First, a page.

A Molecular Mechanism for Azeotrope Formation in Ethanol/benzene Binary Mixtures Through Gibbs Ensemble Monte Carlo Simulation

31 December 2019, Version 1
This content is a preprint and has not undergone peer review at the time of posting.


Azeotropes have been studied for decades due to the challenges they impose on separation processes but fundamental understanding at the molecular level remains limited. Although molecular simulation has demonstrated its capability of predicting mixture vapor-liquid equilibrium (VLE) behaviors, including azeotropes, its potential for mechanistic investigation has not been fully exploited. In this study, we use the united atom transferable potentials for phase equilibria (TraPPE-UA) force-field to model the ethanol/benzene mixture, which displays a positive azeotrope. Gibbs ensemble Monte Carlo (GEMC) simulation is performed to predict the VLE phase diagram, including an azeotrope point. The results accurately agree with experimental measurements. We argue that the molecular mechanism of azeotrope formation cannot be fully understood by studying the mixture liquid-state stability at the azeotrope point alone. Rather, azeotrope occurrence is only a reflection of the changing relative volatility between the two components over a much wider composition range. A thermodynamic criterion is thus proposed based on the comparison of partial excess Gibbs energy between the components. In the ethanol/benzene system, molecular energetics shows that with increasing ethanol mole fraction, its volatility initially decreases but later plateaus, while benzene volatility is initially nearly constant and only starts to decrease when its mole fraction is low. Analysis of the mixture liquid structure, including a detailed investigation of ethanol hydrogen-bonding configurations at different composition levels, reveals the underlying molecular mechanism for the changing volatilities responsible for the azeotrope.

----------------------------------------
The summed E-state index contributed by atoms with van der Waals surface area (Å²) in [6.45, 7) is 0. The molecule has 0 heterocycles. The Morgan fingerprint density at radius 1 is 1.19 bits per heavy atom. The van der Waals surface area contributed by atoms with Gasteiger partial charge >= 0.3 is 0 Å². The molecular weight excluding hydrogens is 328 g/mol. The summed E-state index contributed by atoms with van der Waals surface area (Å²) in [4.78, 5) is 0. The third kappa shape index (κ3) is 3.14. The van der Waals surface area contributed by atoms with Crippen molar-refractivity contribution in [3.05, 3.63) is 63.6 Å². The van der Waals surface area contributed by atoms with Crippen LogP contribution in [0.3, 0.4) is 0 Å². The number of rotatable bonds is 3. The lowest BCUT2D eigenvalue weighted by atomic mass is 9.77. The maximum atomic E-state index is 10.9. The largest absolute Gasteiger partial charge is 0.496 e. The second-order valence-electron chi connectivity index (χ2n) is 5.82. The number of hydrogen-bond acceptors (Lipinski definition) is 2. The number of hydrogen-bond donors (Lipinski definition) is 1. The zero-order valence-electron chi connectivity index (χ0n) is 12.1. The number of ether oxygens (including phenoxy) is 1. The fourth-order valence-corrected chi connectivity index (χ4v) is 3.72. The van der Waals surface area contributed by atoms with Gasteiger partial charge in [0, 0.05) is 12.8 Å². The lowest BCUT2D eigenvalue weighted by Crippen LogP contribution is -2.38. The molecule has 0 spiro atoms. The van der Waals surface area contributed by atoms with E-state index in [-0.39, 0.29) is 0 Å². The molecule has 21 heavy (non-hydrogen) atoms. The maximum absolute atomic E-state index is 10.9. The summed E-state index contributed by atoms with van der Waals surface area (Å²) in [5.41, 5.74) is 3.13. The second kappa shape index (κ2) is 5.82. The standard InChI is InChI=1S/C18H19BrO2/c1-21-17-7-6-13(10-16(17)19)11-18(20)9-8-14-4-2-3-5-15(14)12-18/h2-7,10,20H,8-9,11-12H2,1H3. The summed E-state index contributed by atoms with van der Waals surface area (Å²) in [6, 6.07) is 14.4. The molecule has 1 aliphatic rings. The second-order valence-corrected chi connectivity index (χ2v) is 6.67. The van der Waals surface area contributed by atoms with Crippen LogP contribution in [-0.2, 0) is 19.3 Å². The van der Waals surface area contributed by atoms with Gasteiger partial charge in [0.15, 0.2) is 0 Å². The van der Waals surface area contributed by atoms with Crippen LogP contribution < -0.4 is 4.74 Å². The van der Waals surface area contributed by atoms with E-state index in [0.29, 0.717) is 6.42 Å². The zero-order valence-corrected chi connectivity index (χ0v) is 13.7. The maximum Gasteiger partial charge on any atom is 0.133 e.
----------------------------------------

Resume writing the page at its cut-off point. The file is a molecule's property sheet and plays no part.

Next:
phase equilibrium
molecular simulation
azeotrope formation
thermodynamic properties
liquid structure
hydrogen bond interactions


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